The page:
Certifications are growing in popularity among advisors.

The American College of Financial Services has launched a new designation focused on goals-based investment management. The Wealth Management Certified Professional (or WMCP) curriculum aims to provide advisors familiar with the fundamentals of planning with more comprehensive knowledge of applied wealth management techniques.

“We designed the curriculum to build knowledge in concepts that go beyond a traditional investment education by focusing on how investments can be used to meet the goals of individual investors,” said Michael Finke, dean and chief academic officer at The American College, in a statement.

“No other designation provides such a deep overview of tax strategies, financial instruments commonly used by advisors, applied behavioral finance, sophisticated wealth management techniques, and an in-depth overview of estate, charitable, and small-business planning issues faced by wealth managers,” said Finke, a regular contributor to Research on Wealth and ThinkAdvisor.

The designation covers topics such as financial economics, including portfolio and life-cycle theory, as well as applied techniques related to issues such as:

  • Creating tax-efficient, diversified investment portfolios to fund future client goals;
  • Analyzing a broad range of financial instruments;
  • Evaluating the unique wealth management needs of business owners and executives;
  • Developing strategies to meet estate and charitable planning goals; and
  • Incorporating behavioral finance to improve client outcomes.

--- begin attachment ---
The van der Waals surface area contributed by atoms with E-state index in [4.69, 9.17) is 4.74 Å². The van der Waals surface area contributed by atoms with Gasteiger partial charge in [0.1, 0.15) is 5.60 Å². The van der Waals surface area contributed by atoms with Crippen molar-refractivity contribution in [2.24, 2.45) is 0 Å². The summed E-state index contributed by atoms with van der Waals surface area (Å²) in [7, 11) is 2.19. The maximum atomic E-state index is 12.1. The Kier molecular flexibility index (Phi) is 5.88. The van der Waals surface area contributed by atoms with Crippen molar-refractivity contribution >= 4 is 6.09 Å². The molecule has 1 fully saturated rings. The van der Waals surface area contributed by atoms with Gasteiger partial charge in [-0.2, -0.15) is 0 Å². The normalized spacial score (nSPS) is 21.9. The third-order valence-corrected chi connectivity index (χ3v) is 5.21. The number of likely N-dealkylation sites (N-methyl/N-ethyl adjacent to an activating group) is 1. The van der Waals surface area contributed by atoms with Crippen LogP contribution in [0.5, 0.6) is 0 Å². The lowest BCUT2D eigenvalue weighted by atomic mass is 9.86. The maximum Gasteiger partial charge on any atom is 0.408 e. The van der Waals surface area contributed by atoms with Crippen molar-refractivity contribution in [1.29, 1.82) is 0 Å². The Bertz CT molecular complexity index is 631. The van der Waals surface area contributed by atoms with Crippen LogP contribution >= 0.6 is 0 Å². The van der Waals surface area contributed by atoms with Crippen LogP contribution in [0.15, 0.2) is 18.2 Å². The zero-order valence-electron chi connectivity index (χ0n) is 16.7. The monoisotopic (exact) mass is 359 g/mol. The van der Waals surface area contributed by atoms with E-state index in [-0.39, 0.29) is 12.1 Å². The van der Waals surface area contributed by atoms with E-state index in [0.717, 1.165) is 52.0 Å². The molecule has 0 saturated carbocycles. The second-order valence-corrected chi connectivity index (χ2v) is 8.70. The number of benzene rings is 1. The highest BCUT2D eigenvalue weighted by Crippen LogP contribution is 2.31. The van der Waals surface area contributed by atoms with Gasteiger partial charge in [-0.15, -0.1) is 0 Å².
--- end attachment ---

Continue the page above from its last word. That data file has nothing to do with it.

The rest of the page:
The WMCP program uses five simulations for teaching wealth and investment management concepts so advisors can benefit from experiential learning.

Some of the main subjects covered in the simulations are life-cycle planning strategies, asset allocation and asset location decisions, and research-based investment analysis.

In addition, case-study simulations aim to get students to prioritize and evaluate relevant factors for wealth management decisions at different stages of a client’s life cycle.

The program was designed by Finke, Wade Pfau, David Blanchett and more than 20 other professionals. It incorporates video instruction, along with with faculty, animation and interviews.

The American College of Financial Services was founded in 1927 and has educated one in five financial advisors across the United States.

It offers designations like the Retirement Income Certified Professional (RICP), Chartered Life Underwriter (CLU), Chartered Financial Consultant (ChFC) and education leading to the Certified Financial Planner (CFP) certification. 

The organization recently conferred doctorates in financial and retirement planning to its first class of graduates.